The human mind is wired to accept ridiculous reasons as if they are legitimate. Studies have shown that people are more likely to agree to a favor if the word "because" is used in the request. It doesn't seem to matter what follows that word. As long as the sentence is in the form of a reason, people accept it as though some actual reason is present. (See the book Influence.)

I've often used this method. I think I've mentioned these uses before, but I will reiterate to set up my larger point.

Guys tend to argue over who picks up the check after dinner. In cases where I know this situation is likely to arise, I prepare a ridiculous "because" reason that I trot out when the moment is right. After allowing the other guy or guys to make their ceremonial attempt at paying, I say something like "I'll pay today because this is the seven month anniversary of when you bought your car. Congratulations." I'm exaggerating slightly, but it isn't hard to come up with some trivial reason why you should pay. The funny thing is that any reason you offer will settle the discussion. It works every time.

Another situation in which the ridiculous reason works is when a large dinner group is being served and only half of the people have their dishes. Everyone sits there staring at their food as it cools, trying to be polite. In these cases I say loudly "According to etiquette, you can start eating as soon as three people have been served." Everyone instantly digs in. I think I read that rule of etiquette somewhere, but it's clearly a random number. There is nothing special about three. Ridiculous reasons win again.

I mention these examples because I think the world needs another ridiculous rule to solve some big problems. And it's no fair saying my new rule is ridiculous because that's exactly the point. The new rule would be this: Any land controlled by a country for 50 years straight is legitimately theirs. It's like a statute of limitations for armed resistance.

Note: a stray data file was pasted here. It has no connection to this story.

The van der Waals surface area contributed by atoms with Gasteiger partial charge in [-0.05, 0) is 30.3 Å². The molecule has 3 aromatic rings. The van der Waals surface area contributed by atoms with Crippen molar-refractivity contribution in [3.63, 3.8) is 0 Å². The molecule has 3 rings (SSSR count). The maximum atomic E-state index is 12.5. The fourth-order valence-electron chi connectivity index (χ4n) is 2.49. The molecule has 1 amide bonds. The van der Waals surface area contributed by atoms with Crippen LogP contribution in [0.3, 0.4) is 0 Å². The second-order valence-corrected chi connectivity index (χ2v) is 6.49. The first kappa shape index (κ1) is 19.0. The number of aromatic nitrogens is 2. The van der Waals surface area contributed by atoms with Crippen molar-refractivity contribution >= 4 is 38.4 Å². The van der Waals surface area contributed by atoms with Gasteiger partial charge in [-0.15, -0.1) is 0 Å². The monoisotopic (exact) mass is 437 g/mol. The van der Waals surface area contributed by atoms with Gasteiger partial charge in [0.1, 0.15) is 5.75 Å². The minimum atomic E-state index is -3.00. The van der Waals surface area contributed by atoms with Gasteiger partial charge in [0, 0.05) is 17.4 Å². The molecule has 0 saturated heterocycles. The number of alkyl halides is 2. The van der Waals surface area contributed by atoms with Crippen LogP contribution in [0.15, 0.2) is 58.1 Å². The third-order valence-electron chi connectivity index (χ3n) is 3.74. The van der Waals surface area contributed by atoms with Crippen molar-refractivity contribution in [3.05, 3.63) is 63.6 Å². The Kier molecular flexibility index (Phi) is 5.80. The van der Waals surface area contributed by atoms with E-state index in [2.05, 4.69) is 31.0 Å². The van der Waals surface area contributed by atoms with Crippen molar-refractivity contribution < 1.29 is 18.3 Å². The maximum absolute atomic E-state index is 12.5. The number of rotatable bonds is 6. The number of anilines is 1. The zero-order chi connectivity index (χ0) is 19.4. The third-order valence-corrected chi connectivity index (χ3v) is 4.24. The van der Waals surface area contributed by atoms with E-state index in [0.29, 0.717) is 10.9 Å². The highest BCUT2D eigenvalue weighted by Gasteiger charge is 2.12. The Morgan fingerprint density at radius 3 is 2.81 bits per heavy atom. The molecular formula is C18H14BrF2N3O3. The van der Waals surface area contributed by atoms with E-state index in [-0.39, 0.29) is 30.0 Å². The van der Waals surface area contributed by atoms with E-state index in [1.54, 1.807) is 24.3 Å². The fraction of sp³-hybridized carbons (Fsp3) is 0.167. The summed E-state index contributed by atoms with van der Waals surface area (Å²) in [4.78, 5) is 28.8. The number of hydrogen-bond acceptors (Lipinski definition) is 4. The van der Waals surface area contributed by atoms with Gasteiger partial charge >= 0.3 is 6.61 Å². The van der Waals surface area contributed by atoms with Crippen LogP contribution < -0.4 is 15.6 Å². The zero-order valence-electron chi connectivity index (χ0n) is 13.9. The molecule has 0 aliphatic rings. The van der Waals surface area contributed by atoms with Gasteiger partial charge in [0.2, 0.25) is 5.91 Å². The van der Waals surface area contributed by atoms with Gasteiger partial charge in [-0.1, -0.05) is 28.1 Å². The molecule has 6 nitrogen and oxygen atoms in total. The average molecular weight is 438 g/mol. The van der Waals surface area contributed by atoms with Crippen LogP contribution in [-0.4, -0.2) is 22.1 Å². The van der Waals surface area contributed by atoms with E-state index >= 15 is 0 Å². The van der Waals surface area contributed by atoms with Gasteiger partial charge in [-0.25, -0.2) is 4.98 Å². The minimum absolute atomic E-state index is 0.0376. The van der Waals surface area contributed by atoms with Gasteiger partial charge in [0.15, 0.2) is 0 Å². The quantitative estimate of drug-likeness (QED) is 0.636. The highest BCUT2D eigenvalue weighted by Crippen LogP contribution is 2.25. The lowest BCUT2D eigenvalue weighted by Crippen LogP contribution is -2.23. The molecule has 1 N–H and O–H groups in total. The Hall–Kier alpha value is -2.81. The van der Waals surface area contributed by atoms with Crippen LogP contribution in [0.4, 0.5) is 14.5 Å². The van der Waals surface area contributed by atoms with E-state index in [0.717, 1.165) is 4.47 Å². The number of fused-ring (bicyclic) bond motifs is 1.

Obviously the people living in the disputed lands will reject this rule when it kicks in. It's really for the benefit of others who might be inclined to help the continued struggle for independence. Most struggles depend on outside help. This rule allows the outside helpers to withdraw without being dishonorable.

While the 50 year rule is clearly arbitrary and ridiculous, our minds allow us to accept such things as if they are real rules. So in time it might influence the inhabitants of the disputed lands to accept their situation. Realistically, if a country is controlled for 50 years, it's probably going to stay controlled. Continued resistance doesn't benefit anyone.

Consider all of the international struggles that involve lands conquered more than 50 years ago, or approaching that. The partisans need a reason to stop fighting that doesn't sound like they are a bunch of quitters. Honor is at stake. The 50 year rule is the non-reason reason.

I am aware that this rule, if followed, would sanction enormous unfairness, subjugation, apartheid, and worse. But those things would happen with or without the rule. The only difference is how many innocent people die trying to change a situation that is unlikely to change.